What will India’s maiden budget after GST focus on?

Economy | Published on 22nd January 2018 | 47

The Union Budget speech would be typically divided into two parts. The first part would contain all the government allocations and resources and the second part contained the key changes pertaining to direct and indirect taxes. Effective July 2017, most of the indirect taxes including excise duty, VAT, CENVAT, Sales Tax and Service Tax were subsumed into GST. The Union Budget 2018 will make the second part of the budget redundant and also serve to remind us about the GST focus.

Tinkering with GST rates is the prerogative of the GST Council and hence the Union Budget will not overly focus on that. However, the Union Budget 2018 will look to address 4 key issues pertaining to the GST…

Addressing the challenge of tapering GST revenues…

One only has to glance at the chart below to understand how the GST revenues of the government have been tapering since its implementation on July 01st 2017.

There will be some adjustments due to lagged reporting and due to refunds. But this broadly captures the trend of GST collections in the last 5 months. The fall can be attributed to two factors viz. lower rates announced in October and the shifting of small businesses to quarterly filing format. The challenge for the government is to ensure that the overall revenue does not go below the earlier indirect tax collections. One of the purposes of the government spending and investment in infrastructure is to propel GDP growth. A 100 basis points fall in GDP has had a deep impact on indirect tax collections and that is evident in the GST numbers. That is something the government will look to urgently address in this Union Budget.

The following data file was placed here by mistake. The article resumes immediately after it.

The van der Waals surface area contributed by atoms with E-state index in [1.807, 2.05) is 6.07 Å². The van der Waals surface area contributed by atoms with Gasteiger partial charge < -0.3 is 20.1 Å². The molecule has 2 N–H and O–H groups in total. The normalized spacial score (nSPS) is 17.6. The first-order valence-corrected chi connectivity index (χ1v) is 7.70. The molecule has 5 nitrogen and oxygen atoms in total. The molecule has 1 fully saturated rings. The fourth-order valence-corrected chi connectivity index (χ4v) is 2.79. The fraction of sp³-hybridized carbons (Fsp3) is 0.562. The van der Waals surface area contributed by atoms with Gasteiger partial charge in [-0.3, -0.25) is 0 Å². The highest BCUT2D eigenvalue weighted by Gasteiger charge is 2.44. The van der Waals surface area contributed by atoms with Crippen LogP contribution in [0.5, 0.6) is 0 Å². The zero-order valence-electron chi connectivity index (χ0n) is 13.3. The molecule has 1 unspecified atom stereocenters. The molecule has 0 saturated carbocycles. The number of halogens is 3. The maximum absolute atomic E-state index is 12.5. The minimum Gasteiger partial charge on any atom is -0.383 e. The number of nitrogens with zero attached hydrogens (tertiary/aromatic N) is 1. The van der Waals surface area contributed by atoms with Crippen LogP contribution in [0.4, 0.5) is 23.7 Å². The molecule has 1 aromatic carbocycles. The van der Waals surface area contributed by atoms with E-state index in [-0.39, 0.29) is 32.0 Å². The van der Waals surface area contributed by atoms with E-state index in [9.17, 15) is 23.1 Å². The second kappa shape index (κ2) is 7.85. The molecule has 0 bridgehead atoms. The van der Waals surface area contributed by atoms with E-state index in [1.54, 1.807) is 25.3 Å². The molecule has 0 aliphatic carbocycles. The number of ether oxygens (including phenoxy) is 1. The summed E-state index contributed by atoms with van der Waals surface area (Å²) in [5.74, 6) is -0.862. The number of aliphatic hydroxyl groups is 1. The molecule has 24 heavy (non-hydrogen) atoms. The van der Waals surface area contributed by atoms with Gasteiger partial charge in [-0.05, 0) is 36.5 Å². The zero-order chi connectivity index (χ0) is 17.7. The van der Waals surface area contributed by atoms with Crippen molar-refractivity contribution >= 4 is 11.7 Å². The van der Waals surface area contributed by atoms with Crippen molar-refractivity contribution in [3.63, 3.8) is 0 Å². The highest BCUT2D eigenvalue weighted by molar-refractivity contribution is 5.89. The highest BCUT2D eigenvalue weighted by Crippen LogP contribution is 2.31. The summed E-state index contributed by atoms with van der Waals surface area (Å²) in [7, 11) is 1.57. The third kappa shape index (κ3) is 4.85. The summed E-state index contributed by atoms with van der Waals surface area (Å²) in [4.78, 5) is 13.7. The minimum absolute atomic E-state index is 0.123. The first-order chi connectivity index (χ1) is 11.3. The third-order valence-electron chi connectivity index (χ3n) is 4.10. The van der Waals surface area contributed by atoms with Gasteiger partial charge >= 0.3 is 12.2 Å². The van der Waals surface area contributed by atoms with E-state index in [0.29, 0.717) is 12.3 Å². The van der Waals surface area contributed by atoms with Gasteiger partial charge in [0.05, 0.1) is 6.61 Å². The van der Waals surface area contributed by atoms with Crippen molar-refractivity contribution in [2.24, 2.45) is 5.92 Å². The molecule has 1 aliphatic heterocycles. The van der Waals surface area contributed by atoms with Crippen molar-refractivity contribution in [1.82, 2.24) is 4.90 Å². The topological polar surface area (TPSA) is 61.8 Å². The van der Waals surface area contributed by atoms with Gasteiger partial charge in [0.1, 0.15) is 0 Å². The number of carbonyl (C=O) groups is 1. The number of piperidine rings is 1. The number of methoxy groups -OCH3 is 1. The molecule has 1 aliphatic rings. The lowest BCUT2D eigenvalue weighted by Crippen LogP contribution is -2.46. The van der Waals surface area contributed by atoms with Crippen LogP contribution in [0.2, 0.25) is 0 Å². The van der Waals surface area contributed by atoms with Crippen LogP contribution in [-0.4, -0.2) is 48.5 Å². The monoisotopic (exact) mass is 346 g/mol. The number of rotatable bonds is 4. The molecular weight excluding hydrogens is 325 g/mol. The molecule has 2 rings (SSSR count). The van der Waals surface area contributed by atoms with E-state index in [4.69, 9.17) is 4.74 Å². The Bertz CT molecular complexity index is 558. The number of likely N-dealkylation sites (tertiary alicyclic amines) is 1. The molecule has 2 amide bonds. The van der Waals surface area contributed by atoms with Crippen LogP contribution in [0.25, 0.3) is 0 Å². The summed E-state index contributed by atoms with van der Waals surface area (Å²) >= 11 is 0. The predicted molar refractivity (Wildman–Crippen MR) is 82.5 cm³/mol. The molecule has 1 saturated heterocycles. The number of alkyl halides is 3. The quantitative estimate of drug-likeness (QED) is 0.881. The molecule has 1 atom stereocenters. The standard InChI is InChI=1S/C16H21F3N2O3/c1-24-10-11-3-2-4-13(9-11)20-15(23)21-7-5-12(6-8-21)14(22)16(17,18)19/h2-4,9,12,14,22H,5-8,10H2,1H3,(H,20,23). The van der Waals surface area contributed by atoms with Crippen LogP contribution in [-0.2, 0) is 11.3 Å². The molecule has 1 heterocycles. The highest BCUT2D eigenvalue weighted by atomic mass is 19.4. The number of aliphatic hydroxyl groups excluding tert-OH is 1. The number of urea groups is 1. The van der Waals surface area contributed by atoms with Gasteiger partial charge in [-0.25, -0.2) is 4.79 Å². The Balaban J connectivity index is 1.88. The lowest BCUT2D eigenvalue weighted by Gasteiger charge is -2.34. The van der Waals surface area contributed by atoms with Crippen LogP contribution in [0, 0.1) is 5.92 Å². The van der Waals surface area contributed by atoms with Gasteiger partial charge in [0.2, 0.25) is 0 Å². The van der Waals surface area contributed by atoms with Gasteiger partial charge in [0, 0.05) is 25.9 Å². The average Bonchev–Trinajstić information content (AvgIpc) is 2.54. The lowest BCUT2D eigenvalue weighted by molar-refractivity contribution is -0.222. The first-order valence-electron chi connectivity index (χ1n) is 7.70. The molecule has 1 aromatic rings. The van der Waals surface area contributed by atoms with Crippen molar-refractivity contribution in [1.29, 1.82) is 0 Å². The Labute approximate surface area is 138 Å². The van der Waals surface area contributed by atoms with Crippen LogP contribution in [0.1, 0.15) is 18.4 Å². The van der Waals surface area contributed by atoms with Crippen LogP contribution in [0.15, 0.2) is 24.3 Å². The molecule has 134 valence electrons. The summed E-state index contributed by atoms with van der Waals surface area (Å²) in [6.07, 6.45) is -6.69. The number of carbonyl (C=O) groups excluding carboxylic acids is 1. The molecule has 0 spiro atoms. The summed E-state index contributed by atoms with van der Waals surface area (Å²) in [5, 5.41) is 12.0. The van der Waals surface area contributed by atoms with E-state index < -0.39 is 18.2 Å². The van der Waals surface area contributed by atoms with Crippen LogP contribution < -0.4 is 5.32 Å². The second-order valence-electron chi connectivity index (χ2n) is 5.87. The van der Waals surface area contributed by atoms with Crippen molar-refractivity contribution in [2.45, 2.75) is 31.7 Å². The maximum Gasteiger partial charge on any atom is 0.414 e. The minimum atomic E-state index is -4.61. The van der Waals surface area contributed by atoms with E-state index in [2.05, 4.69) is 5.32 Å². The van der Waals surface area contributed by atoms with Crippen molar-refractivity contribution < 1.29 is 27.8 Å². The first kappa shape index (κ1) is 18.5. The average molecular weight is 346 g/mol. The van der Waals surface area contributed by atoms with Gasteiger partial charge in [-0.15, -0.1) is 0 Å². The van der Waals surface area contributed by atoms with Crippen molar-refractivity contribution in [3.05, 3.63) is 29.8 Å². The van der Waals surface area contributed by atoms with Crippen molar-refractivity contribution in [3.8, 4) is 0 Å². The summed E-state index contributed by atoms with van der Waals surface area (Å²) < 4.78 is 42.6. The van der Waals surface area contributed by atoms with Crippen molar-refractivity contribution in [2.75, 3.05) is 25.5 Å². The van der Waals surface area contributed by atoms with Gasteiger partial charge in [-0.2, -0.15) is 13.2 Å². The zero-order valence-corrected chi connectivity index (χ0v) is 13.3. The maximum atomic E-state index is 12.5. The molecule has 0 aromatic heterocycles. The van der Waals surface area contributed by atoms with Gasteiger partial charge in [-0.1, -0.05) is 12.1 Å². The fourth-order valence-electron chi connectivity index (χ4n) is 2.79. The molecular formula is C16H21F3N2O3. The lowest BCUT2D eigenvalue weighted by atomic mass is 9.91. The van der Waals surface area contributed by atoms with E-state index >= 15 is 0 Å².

Broadly look to simplify the rate structure of GST…

One of the major justifications for the GST in other countries was the simplification of the rate structure. For example, excise duties were extremely complex with multiple rates within the same product. Further, there were specific rates and ad valorem rates. But, GST rates have also become quite complex. For example there is a 0% slab, 5% slab, 12% slab, 18% slab and 28% slab. Then there is gold with a special 3% GST. There are additional levies and the entire structure gets a lot more complex. The Union Budget will have to look at simplifying the whole thing structurally. It can probably reduce it to just 3 rates for essential goods, all other goods and demerit goods respectively.

Budget may look at incentives to expand the GST base…

We see this as a distinct possibility in this Budget. There may be incentives for GST registration and timely payment of GST which will act as an incentive for more people to register and also pay on time. Like the government has incentivised digital payments for small businesses, the budget can look at special incentives on those lines. This will push more businesses into the organized segment.

Budget 2018 may address exports falling due to GST…

Exports growth has faltered and the trade deficit in December touched a high of $15 billion. One reason is that nearly $10 billion is stuck up in Exporter GST refunds. There are some quick answers we can expect in the budget. Providing liquidity to exporters against refunds, giving credit adjustment against past dues or even offering an amnesty scheme to tide over legacy issues of excise and service tax are likely in this budget. All in all, GST could be one of the key themes underlying the budget.